Fear, focus, and the future. Here, C.M. Humphries writes about whatever.
Before you read this there's a good chance you checked your Facebook. If you scrolled around your news feed, you might've also scoffed at all the wishy-washy relationship nonsense. Let's not kid ourselves. Sometimes you wonder if anyone has a working relationship. But here's the thing: I stumbled across the answer and I'm going to provide the first step towards a working relationship for free. Now, this post has little to do with eReaders (as the title might've implied) and more to do with books, both digital and print. Ladies and gentlemen, future avid No-Injury Policy readers, prepare yourselves for bibliotherapy.
Break a spine, not a heart.
Whenever a relationship starts to dwindle, a few unfortunate events are likely to take place. The best of the worst scenarios involves a simple break-up. The worst of the worst involves cheating, manipulation, abuse, etc. So how to we try to keep our relationships going, especially marriage?
Obviously, the first method is talking it out. This rarely goes as well as planned unless the relationship consists of two down-to-Earth individuals. Another procedure might be marriage counselling. How about self-help books? They're everywhere, right?
However, according to positive results in England, the answer is fiction. The procedure is known as bibliotherapy.
The first thing you would need to do is sign up here. Now, of course, all therapy costs money. If there's some kind of psychological or sociological dilemma, people are always there to help you . . . for a price.
All dark humor aside, you sign up and meet a group of three therapists during a session. You tell them absolutely everything. You say what's wrong with the relationship and so does your significant other. Easy enough so far, right?
Here's the tough part, but it's shown results. During bibliotherapy, both you and your significant other are assigned a list of literature to read. There's a heavy focus on fiction, but there's also poetry, philosophy, and so on. The idea is that these books are carefully selected because they portray the very issues you're having in your relationship, and they offer provide clever simulations in the same manner almost all fiction depicts human interaction. You'll be able to see how certain things affect your loved one, and vice versa.
You've gotta stick with it
In many westernized nations, "culture" (meaning the arts) is turning into an occasional experience. You might read book on the weekend or visit a museum.
It's strange how we only embrace the arts when "we have time for it", when really the entire concept of culture is to provide examples by which we can better understand how to pursue certain things in our lives and how we can cope with so many different social circumstances. Art's the manual for life, but how many of us actual read manuals?
I'll admit that I spend more time on the Internet than on the pages of books, and the result it negative. Social media outlets, although I love their ideal usage, really just bring us down. A lot of information on the Internet is either junk or factual. More often than not, we like the trash rather than the useful information. Don't believe me? Check out this post on CNN providing games on their newsite.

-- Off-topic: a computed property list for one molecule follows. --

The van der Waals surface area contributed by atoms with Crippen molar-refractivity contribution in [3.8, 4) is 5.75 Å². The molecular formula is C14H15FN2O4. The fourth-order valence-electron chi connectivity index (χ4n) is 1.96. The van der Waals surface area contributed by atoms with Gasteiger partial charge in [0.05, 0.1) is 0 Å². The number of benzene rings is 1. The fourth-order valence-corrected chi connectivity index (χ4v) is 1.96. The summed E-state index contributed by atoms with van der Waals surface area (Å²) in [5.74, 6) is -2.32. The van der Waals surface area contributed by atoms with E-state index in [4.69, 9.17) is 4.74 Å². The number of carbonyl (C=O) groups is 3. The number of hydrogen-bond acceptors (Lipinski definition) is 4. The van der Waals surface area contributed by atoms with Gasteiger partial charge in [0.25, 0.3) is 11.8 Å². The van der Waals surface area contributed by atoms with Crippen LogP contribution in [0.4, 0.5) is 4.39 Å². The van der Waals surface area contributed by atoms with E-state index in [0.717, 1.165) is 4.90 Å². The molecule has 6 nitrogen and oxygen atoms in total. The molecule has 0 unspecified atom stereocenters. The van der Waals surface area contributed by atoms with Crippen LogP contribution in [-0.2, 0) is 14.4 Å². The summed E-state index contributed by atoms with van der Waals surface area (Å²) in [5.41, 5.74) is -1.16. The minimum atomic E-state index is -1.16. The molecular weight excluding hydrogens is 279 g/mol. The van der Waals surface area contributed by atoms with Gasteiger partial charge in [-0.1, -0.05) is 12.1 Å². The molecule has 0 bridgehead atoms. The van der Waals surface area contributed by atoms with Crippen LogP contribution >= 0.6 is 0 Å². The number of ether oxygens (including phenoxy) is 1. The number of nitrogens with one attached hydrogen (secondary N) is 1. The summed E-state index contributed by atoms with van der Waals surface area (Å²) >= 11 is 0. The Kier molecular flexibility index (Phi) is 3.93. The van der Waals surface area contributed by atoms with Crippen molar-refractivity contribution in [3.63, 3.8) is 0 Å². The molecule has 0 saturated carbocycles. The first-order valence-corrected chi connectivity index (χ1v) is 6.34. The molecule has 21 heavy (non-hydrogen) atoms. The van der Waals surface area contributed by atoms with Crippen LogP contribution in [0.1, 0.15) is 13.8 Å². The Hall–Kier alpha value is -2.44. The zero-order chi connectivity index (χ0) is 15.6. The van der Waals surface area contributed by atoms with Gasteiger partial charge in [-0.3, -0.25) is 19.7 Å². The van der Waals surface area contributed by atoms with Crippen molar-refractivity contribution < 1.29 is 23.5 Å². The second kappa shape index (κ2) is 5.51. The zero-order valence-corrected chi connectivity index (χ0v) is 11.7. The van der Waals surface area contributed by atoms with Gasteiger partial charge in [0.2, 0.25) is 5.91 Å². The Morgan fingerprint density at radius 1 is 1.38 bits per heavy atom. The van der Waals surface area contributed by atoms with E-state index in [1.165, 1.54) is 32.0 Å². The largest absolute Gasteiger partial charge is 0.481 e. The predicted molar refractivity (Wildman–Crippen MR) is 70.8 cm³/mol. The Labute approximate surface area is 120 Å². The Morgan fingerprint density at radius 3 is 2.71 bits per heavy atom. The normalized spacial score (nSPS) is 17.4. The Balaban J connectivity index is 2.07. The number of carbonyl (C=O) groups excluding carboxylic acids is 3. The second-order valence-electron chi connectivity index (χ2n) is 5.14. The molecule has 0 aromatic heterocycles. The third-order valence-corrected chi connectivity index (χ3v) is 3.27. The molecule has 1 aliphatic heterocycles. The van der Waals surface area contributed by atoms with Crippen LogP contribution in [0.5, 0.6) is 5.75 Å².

So the deal is, when you explore bibliotherapy and receive your list of books, you have to read them. We're talking about people with PhDs spending countless hours coming up with just the right set of books that are most crucial in this moment of your life. We're talking about cracking open a spine to a book that will distance yourself from your current thinking and open your mind. It'll be that song you can relate to when you're down.
Now I cannot say this therapy will save all relationships. What I can say, though, is I've been working on it since before it had a name. Whenever I need a fresh look on life, I try to pick out the book that jumps off the shelf during certain moments. I get lost in books, and when I return, I feel a lot better. Books are therapeutic. And that's my next point, this form of therapy isn't just for couples.
It's not only for couples.
If you're personally feeling depressed, anxious, lonely, curious, etc., the same set of bibliotherapists will prescribe books specifically to your case. These are people who will listen and who will set you up with exactly the story you need to read at a certain moment in your life.
In a world of Amazon and Barnes & Noble, it's interesting to see how neglected significant literature is. I'm not removing the wool from anyone's eyes when I say the books in these stores are almost strictly mainstream and super-duper corporate - the kind of books for which the author's name is more important than the title or story itself.
But go into a B&N and tell them how you're feeling and ask them to prescribe the perfect book. They'll probably snicker and rush to pick out a book with similar themes, but they won't let you spend hours upon hours in the store trying to match a book to your emotions. Plus, ever pay attention to the other art forms you consume when you're down? Angry people like angry music. A broken heart likes a sad song. Over-analytical types enjoy art they can't fully figure out.You need someone else with a lot of literary experience to prescribe a book for you.
So here's my thought on all this: If you really want to keep a relationship going, slap money together for vacation in the United Kingdom, and drop by Britain for your first bibliotherapy session. You'll have a list of great books to help your relationship out - that is if you're truly dedicated - and you'll be on a spontaneous trip in another country. Unless of course you're already British.
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Fear, focus, and the future. C.M. Humphries talks about writing, horror, and whatever.